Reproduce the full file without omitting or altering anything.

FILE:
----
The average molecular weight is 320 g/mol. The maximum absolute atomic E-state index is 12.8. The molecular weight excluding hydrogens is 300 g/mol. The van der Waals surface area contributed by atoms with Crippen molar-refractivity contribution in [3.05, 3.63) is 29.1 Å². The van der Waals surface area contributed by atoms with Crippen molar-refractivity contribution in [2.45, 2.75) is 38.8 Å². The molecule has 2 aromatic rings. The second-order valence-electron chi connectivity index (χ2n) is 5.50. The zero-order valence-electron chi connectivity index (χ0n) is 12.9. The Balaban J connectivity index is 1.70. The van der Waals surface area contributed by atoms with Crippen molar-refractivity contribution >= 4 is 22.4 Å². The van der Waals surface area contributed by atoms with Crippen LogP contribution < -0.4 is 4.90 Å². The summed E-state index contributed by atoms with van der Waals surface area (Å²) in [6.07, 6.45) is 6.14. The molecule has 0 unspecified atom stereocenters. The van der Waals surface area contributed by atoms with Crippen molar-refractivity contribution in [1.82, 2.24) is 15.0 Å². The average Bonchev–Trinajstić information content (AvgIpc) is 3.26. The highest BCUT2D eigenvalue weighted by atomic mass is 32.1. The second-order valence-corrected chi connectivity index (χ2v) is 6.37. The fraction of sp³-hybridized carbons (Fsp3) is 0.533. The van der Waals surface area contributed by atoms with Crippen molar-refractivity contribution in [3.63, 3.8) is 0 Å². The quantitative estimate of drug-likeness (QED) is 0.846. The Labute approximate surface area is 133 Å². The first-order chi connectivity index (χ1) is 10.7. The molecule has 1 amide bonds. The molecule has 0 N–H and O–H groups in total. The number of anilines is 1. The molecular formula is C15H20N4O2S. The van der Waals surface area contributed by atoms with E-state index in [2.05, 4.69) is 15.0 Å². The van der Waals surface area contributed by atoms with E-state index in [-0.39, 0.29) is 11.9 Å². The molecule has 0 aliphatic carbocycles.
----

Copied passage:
The average molecular weight is 320 g/mol. The maximum absolute atomic E-state index is 12.8. The molecular weight excluding hydrogens is 300 g/mol. The van der Waals surface area contributed by atoms with Crippen molar-refractivity contribution in [3.05, 3.63) is 29.1 Å². The van der Waals surface area contributed by atoms with Crippen molar-refractivity contribution in [2.45, 2.75) is 38.8 Å². The molecule has 2 aromatic rings. The second-order valence-electron chi connectivity index (χ2n) is 5.50. The zero-order valence-electron chi connectivity index (χ0n) is 12.9. The Balaban J connectivity index is 1.70. The van der Waals surface area contributed by atoms with Crippen molar-refractivity contribution >= 4 is 22.4 Å². The van der Waals surface area contributed by atoms with Crippen LogP contribution < -0.4 is 4.90 Å². The summed E-state index contributed by atoms with van der Waals surface area (Å²) in [6.07, 6.45) is 6.14. The molecule has 0 unspecified atom stereocenters. The van der Waals surface area contributed by atoms with Crippen molar-refractivity contribution in [1.82, 2.24) is 15.0 Å². The average Bonchev–Trinajstić information content (AvgIpc) is 3.26. The highest BCUT2D eigenvalue weighted by atomic mass is 32.1. The second-order valence-corrected chi connectivity index (χ2v) is 6.37. The fraction of sp³-hybridized carbons (Fsp3) is 0.533. The van der Waals surface area contributed by atoms with Crippen molar-refractivity contribution in [3.63, 3.8) is 0 Å². The quantitative estimate of drug-likeness (QED) is 0.846. The Labute approximate surface area is 133 Å². The first-order chi connectivity index (χ1) is 10.7. The molecule has 1 amide bonds. The molecule has 0 N–H and O–H groups in total. The number of anilines is 1. The molecular formula is C15H20N4O2S. The van der Waals surface area contributed by atoms with E-state index in [2.05, 4.69) is 15.0 Å². The van der Waals surface area contributed by atoms with E-state index in [-0.39, 0.29) is 11.9 Å². The molecule has 0 aliphatic carbocycles.